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Have You Taken a Motorcycle Safety Course?

  • Yes, I have

    Votes: 129 54.4%
  • Yes, I have taken the advanced course

    Votes: 37 15.6%
  • No,

    Votes: 65 27.4%
  • No, Safety is for Sissys. Me know how to ride good.

    Votes: 6 2.5%

  • Total voters
    237
1 - 20 of 126 Posts

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THE Yuppie Outlaw
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10,081 Posts
Discussion Starter #1
All of the recent safety talk has me wondering.......

How many of us have actually taken the MSF course?
 

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Hit it she goes boom
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5,073 Posts
I did.. the course actually got me hooked on riding, never rode before. Came out of a turn, rolled on the throttle.... that was it.
 

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Registered
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795 Posts
I never took one, but have been riding on and off since 1981. Don't feel I need it, but no matter how much experience you have, I guess the class may teach us all a few things we didn't know before.
 

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Turgid Member
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1,248 Posts
I did. Well worth the money and I plan to take the advanced class this summer.



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Harley Rider
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10,489 Posts
For those whou haven't taken it or those who never had to take it, I highly recommend that they do. Very informative and will make you think safety.
 

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Viet Nam 69/70
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2,288 Posts
Been on mostly dirt 50's to 500s forever. Switched to HD after tired of lumps, bumps and bruses. Been riding of and on for over 50 years now.

Took the advanced course 2 years ago to check skill sets and insurance reduction. 15% reduction is nice so will take a cource again in a year or two.

Very good experience. Especially watching other riders some better (maybe) and some needing lots of help. Will do it again.
 

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Pork Jockey
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7,416 Posts
Yubbles...
 

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EVO RULER
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3,722 Posts
Took it learned several things from it. Good thing for everyone to do. However the instructors are biased against lowered customs and long bikes. The lack of knowledge they display on the handling of these type of bikes is amazing!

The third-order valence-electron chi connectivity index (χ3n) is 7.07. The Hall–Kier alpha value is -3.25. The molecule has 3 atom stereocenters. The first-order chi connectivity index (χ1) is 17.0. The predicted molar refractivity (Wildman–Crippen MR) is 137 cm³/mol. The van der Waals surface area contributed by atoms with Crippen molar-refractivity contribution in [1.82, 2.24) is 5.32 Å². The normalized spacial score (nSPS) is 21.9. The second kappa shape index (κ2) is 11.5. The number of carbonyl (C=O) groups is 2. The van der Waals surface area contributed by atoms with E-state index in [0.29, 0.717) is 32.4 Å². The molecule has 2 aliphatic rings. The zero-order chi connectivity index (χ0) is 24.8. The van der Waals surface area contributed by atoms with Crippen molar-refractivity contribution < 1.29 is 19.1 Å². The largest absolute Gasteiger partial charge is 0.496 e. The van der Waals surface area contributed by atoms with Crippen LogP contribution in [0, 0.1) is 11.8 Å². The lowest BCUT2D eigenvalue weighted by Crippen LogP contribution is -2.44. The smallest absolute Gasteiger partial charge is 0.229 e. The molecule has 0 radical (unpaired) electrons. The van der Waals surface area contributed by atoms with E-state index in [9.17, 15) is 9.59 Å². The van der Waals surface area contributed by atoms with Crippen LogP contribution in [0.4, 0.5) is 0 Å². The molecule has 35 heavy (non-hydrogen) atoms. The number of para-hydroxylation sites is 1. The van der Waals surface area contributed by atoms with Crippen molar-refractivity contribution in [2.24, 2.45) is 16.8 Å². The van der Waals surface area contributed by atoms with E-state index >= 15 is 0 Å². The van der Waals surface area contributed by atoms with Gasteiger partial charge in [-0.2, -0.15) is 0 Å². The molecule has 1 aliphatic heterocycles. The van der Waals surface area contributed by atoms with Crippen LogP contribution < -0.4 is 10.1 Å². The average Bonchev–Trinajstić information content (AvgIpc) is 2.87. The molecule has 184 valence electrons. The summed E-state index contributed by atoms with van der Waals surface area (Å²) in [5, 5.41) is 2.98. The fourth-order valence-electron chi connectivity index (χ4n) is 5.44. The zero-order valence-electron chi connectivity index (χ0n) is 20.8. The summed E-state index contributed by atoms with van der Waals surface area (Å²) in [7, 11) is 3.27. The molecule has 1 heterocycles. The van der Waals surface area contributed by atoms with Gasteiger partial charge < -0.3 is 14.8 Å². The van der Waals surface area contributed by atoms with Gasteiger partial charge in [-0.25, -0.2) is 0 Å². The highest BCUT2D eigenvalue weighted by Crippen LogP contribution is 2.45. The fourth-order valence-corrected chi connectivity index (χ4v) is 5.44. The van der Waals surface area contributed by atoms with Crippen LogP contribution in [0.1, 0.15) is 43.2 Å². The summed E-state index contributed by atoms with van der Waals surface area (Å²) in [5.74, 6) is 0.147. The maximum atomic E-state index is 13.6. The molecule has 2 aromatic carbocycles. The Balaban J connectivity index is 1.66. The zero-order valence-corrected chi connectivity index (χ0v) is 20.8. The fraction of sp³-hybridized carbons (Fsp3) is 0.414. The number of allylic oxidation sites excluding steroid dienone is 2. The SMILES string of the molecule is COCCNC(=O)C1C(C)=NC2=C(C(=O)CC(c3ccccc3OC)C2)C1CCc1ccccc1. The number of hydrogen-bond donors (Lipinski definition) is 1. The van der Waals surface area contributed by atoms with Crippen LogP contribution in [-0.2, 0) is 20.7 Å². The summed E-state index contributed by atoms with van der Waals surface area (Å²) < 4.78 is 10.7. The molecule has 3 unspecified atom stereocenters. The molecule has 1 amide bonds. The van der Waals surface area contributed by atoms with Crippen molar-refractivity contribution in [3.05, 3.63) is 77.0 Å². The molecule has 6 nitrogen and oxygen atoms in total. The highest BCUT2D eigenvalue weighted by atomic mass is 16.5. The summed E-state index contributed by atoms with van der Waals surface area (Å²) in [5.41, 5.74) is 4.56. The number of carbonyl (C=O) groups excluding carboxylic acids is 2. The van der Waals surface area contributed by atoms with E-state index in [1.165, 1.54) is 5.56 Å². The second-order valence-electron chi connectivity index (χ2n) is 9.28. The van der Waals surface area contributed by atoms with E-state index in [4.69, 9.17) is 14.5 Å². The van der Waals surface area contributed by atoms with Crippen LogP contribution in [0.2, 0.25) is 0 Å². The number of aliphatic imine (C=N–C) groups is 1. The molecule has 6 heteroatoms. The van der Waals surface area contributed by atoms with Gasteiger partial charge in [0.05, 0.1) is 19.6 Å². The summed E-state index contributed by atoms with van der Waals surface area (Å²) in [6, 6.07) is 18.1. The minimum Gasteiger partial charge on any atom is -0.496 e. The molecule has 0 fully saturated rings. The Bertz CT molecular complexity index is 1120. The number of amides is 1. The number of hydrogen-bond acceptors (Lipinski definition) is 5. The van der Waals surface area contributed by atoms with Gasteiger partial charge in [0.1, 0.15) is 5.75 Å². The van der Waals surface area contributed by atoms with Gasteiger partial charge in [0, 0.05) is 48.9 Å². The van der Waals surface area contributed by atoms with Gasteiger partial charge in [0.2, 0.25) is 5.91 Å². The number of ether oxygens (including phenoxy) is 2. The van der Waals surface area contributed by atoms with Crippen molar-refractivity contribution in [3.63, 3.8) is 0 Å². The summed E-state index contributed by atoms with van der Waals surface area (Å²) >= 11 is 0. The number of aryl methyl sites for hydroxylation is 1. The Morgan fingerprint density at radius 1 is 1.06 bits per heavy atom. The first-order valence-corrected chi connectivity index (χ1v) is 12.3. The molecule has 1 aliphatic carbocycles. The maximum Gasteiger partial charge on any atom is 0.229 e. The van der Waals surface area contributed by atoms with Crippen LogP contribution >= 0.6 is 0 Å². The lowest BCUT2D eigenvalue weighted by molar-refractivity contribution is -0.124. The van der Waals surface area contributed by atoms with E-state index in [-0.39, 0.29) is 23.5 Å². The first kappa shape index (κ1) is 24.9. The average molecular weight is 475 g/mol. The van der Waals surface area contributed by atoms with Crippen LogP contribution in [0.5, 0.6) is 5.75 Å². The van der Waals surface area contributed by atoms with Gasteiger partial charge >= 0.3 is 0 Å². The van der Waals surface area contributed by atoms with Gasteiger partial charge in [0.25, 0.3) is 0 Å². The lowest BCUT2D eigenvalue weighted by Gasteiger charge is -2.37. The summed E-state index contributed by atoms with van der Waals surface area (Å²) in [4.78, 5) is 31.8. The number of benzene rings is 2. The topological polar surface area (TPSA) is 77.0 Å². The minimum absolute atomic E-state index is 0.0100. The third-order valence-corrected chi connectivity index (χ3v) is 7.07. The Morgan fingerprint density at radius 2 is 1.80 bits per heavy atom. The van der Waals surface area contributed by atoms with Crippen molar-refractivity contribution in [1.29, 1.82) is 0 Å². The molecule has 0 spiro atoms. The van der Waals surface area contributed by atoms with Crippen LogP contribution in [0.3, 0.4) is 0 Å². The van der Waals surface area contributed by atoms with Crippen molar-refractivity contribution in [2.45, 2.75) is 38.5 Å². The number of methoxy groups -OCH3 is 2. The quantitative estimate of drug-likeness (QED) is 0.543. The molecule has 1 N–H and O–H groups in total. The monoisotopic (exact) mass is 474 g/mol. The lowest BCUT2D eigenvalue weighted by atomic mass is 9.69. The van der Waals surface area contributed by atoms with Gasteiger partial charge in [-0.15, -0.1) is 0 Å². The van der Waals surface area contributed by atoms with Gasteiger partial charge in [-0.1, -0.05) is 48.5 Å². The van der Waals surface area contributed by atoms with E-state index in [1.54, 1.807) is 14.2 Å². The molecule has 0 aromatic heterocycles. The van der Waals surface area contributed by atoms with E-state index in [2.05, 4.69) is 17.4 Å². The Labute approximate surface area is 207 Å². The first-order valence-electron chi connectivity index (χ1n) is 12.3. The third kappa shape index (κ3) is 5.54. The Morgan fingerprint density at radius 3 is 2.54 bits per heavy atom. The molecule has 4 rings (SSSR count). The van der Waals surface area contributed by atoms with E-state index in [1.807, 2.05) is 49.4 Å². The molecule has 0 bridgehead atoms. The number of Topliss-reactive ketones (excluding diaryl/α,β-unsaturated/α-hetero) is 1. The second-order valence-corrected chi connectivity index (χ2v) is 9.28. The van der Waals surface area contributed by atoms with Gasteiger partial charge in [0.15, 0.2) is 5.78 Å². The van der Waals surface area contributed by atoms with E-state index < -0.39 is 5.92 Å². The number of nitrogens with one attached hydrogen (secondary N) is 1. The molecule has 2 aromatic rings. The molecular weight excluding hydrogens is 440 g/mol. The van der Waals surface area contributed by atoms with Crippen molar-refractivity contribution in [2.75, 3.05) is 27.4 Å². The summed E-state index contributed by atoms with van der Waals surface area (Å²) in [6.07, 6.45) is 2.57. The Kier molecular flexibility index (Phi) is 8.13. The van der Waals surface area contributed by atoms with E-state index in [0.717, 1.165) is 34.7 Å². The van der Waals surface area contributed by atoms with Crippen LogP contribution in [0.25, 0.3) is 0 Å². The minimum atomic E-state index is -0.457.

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THE Yuppie Outlaw
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10,081 Posts
Discussion Starter #10
Took it learned several things from it. Good thing for everyone to do. However the instructors are biased against lowered customs and long bikes. The lack of knowledge they display on the handling of these type of bikes is amazing!
Without a doubt.

In the end I am very happy that I took the course as I learned a few things. However, the only reason I took it was to get my endorsement.

The instructors in my course were very "square". If I am the one saying it you can only imagine. They all ride clean stock bikes using perfect sitting positions and reflective neon vests.

My test day was rained out and I couldn't wait so I went to the DMV and took it on my Night Train and passed. I saw my instructors a week later and one was impressed, and the other said he would have never tested me because my exhaust was too loud.
 

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Registered
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1,478 Posts
How many of you took the course because it was mandatory? Or you were just learning to ride so thought it would be a good idea? How about the guys with lots of ridding time before you took it, what was it you learned that impressed upon you it was a good idea to take the course?
 

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EVO RULER
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3,722 Posts
I took it so a couple of brothers would take it and not ride without an endorsement the insurance reduction was a plus too.
 

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THE Yuppie Outlaw
Joined